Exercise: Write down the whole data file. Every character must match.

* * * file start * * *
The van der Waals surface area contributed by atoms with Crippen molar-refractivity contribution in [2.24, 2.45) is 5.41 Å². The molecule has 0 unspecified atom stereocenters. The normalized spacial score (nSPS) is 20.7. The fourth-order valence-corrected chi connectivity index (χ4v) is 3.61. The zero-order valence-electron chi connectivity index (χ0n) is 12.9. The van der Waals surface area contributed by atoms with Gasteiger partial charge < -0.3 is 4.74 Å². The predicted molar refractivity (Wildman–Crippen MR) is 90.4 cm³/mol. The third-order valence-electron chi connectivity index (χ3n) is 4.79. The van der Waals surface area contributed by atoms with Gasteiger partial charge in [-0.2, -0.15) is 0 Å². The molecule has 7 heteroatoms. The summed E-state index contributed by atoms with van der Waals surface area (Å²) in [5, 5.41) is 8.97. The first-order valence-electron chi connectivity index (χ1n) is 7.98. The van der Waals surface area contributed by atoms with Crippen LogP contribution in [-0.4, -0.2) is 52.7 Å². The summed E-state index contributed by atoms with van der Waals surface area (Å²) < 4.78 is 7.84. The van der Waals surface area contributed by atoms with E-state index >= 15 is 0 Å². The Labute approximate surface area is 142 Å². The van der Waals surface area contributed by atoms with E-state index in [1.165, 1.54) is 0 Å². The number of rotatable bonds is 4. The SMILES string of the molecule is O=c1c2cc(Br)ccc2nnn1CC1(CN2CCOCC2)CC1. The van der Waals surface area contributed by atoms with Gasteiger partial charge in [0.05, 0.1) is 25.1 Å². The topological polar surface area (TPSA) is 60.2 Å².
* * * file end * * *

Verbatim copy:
The van der Waals surface area contributed by atoms with Crippen molar-refractivity contribution in [2.24, 2.45) is 5.41 Å². The molecule has 0 unspecified atom stereocenters. The normalized spacial score (nSPS) is 20.7. The fourth-order valence-corrected chi connectivity index (χ4v) is 3.61. The zero-order valence-electron chi connectivity index (χ0n) is 12.9. The van der Waals surface area contributed by atoms with Gasteiger partial charge < -0.3 is 4.74 Å². The predicted molar refractivity (Wildman–Crippen MR) is 90.4 cm³/mol. The third-order valence-electron chi connectivity index (χ3n) is 4.79. The van der Waals surface area contributed by atoms with Gasteiger partial charge in [-0.2, -0.15) is 0 Å². The molecule has 7 heteroatoms. The summed E-state index contributed by atoms with van der Waals surface area (Å²) in [5, 5.41) is 8.97. The first-order valence-electron chi connectivity index (χ1n) is 7.98. The van der Waals surface area contributed by atoms with Crippen LogP contribution in [-0.4, -0.2) is 52.7 Å². The summed E-state index contributed by atoms with van der Waals surface area (Å²) < 4.78 is 7.84. The van der Waals surface area contributed by atoms with E-state index >= 15 is 0 Å². The Labute approximate surface area is 142 Å². The van der Waals surface area contributed by atoms with E-state index in [1.165, 1.54) is 0 Å². The number of rotatable bonds is 4. The SMILES string of the molecule is O=c1c2cc(Br)ccc2nnn1CC1(CN2CCOCC2)CC1. The van der Waals surface area contributed by atoms with Gasteiger partial charge in [0.05, 0.1) is 25.1 Å². The topological polar surface area (TPSA) is 60.2 Å².